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Gear Guide 2012: More Tester Picks – Hardshells

Extreme weather protection and breathability make these hardshells great performers when it comes to rough conditions.

Helly Hansen Odin Superstretch
Feels like a softshell, protects like a hardshell, say testers of this fully waterproof shell with four-way stretch. It shielded one Colorado backpacker from extended rain, yet felt “quiet and soft” and allowed for unrestricted movement. The comfortable, easily adjustable hood also drew raves: “Fantastic—one of the best hoods I’ve ever worn.” Ding: Baggy cut. $400; 1 lb. 4 oz.; hellyhansen.com

Arc’teryx Beta FL
Hard-charging testers seeking high breathability and low weight loved this Gore-Tex Active Shell jacket. It packs to demi-baguette size and “breathes so well I didn’t get sticky, even on humid spring days,” reports one tester. Another raves, “Of the Gore-Tex jackets I’ve worn, this one performs the best under aerobic conditions in foul weather.” Also: Get top-tier features and toughness for the weight. $450; 11.4 oz. (m’s S); arcteryx.com

GoLite Kenai

This ultralight shines in awful weather, making it ideal for ounce-counters on multiday trips. The Pertex Shield fabric fended off sudden downpours, and 13-inch-long pit zips kept one tester from overheating on a sunny, windy ascent of Mt. Shasta. $200; 10 oz.; golite.com

L.L.Bean Trail Model
For rain protection at a rock-bottom price, reach for this superlight 2.5-layer shell. One Oregon tester called it “impenetrable” after a cloudburst that had her contemplating digging moats around the tent. The tradeoff for this price is limited breathability and venting, so it’s best for in-camp protection and sedentary activities like fishing. $69; 11.6 oz.; llbean.com

Mammut Felsturm Half-Zip
“Unparalleled temperature range,” declares one tester who hiked and skied this lightweight shell through rain, sleet, and snow on Utah’s Lake Peak. Breathability is top-notch, thanks to a Gore-Tex Active Shell membrane and open-weave nylon face fabric. And the streamlined design (half zipper, single pocket) translates to a ridiculously small packed size. $390; 10.5 oz.; mammut.ch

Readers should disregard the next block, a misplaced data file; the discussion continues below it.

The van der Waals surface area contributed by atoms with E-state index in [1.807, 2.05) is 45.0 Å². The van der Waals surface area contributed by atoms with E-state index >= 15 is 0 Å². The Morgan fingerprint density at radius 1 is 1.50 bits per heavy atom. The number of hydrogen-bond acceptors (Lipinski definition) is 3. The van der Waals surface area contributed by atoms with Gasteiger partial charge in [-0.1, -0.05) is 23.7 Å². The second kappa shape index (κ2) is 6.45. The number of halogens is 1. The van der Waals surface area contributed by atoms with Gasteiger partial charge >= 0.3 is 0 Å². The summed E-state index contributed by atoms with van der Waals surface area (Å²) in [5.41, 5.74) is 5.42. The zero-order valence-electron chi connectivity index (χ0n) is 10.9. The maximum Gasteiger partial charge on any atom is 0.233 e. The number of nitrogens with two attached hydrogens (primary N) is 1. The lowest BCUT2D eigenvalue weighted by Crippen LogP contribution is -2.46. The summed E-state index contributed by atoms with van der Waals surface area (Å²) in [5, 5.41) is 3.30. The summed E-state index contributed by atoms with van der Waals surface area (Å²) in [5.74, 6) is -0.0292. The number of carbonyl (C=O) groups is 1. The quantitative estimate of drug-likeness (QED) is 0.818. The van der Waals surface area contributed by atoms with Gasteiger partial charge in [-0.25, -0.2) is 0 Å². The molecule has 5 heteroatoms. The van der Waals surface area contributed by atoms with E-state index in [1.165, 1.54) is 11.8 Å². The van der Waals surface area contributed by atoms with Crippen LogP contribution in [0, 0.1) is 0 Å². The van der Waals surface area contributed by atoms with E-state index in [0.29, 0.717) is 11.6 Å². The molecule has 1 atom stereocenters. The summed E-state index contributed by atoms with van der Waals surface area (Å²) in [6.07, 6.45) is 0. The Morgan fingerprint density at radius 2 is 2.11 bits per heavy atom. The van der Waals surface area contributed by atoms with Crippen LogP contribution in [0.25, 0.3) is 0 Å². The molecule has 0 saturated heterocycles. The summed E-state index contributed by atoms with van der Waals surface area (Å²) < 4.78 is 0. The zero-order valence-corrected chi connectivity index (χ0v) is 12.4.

Merrell Chameleon
Get a durable, Gore-Tex Paclite shell for less than $250. One Colorado tester praised its move-with-you, four-way stretch fabric and waterproof pit zips. Tradeoffs: It’s a bit heavy, pockets sit under a pack’s hipbelt, and the hood feels roomy without being big enough for a helmet. $249; 1 lb.; merrell.com

MontBell Thunder Pass
An impressive performance-to-price ratio makes this shell a smart bet for backpackers on a budget. “It’s perfect for shoving in your pack for chilly summits and late-afternoon thunderstorms,” says one Colorado tester, who stayed dry in a Routt National Forest downpour. Cons: You’ll pay for the savings with a baggy cut, tough-to-adjust hood and hem toggles, and only average breathability. $99; 14.6 oz. (m’s M); montbell.us

The North Face Venture Jacket
An innovative castor-oil blend makes the fabric in this bargain waterproof shell almost as breathable as standard technologies, and TNF eliminated about 50,000 pounds of petroleum-based production pollutants from the line it replaced. It shielded our Pacific Northwest tester from both wind and deluges; breathability is solid, enhanced by long pit zips and mesh-lined pockets. Great backpacking performance plus eco-friendly construction earned this jacket an Editors’ Choice Green Award in 2011. $99; 12.4 oz. (m’s M); thenorthface.com

Rab Stretch Neo Jacket
This air-permeable Polartec Neoshell jacket earned near-perfect scores on breathability, even in tough slogs through foggy, humid conditions in the Columbia River Gorge. Other smart features: The helmet-ready hood “sheltered my head and face so well I felt like I was sitting in a tent,” reports a Mt. Whitney tester, and the roomy cut makes cold-weather layering a snap. $365; 1 lb. 2 oz.; us.rab.uk.com

The North Face Leonidas
“The perfect combination of fit and features at an affordable price,” raves one tester of this proprietary 2.5-layer HyVent shell. Stretchy nylon fabric let him reach for pole plants and handholds without binding, and an elasticized band keeps the hood snugged closely to the head. Reliable weatherproofing and long pit zips kept testers comfortable from rainy hikes in Colorado National Monument to snowshoe trips in wind-driven hail. $199; 11 oz. (m’s M); thenorthface.com

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